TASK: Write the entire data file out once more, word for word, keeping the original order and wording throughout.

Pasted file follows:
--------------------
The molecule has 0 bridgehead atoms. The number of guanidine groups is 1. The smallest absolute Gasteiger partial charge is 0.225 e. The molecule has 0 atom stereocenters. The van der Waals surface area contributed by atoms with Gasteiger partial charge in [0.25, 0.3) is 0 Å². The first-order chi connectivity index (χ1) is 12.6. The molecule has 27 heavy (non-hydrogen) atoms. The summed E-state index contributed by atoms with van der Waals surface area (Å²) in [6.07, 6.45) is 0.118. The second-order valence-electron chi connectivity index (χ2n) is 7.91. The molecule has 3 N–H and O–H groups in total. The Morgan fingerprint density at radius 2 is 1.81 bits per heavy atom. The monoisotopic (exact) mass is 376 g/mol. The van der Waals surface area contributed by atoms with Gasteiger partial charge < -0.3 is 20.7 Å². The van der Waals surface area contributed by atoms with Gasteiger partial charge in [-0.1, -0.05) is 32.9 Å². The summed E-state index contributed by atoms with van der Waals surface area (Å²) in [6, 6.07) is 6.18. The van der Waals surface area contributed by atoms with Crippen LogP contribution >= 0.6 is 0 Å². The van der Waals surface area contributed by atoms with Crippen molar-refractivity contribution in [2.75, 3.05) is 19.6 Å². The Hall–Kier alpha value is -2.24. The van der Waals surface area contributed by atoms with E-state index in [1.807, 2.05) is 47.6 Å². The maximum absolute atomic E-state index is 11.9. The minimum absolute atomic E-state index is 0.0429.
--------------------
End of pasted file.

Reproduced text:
The molecule has 0 bridgehead atoms. The number of guanidine groups is 1. The smallest absolute Gasteiger partial charge is 0.225 e. The molecule has 0 atom stereocenters. The van der Waals surface area contributed by atoms with Gasteiger partial charge in [0.25, 0.3) is 0 Å². The first-order chi connectivity index (χ1) is 12.6. The molecule has 27 heavy (non-hydrogen) atoms. The summed E-state index contributed by atoms with van der Waals surface area (Å²) in [6.07, 6.45) is 0.118. The second-order valence-electron chi connectivity index (χ2n) is 7.91. The molecule has 3 N–H and O–H groups in total. The Morgan fingerprint density at radius 2 is 1.81 bits per heavy atom. The monoisotopic (exact) mass is 376 g/mol. The van der Waals surface area contributed by atoms with Gasteiger partial charge < -0.3 is 20.7 Å². The van der Waals surface area contributed by atoms with Gasteiger partial charge in [-0.1, -0.05) is 32.9 Å². The summed E-state index contributed by atoms with van der Waals surface area (Å²) in [6, 6.07) is 6.18. The van der Waals surface area contributed by atoms with Crippen LogP contribution >= 0.6 is 0 Å². The van der Waals surface area contributed by atoms with Crippen molar-refractivity contribution in [2.75, 3.05) is 19.6 Å². The Hall–Kier alpha value is -2.24. The van der Waals surface area contributed by atoms with E-state index in [1.807, 2.05) is 47.6 Å². The maximum absolute atomic E-state index is 11.9. The minimum absolute atomic E-state index is 0.0429.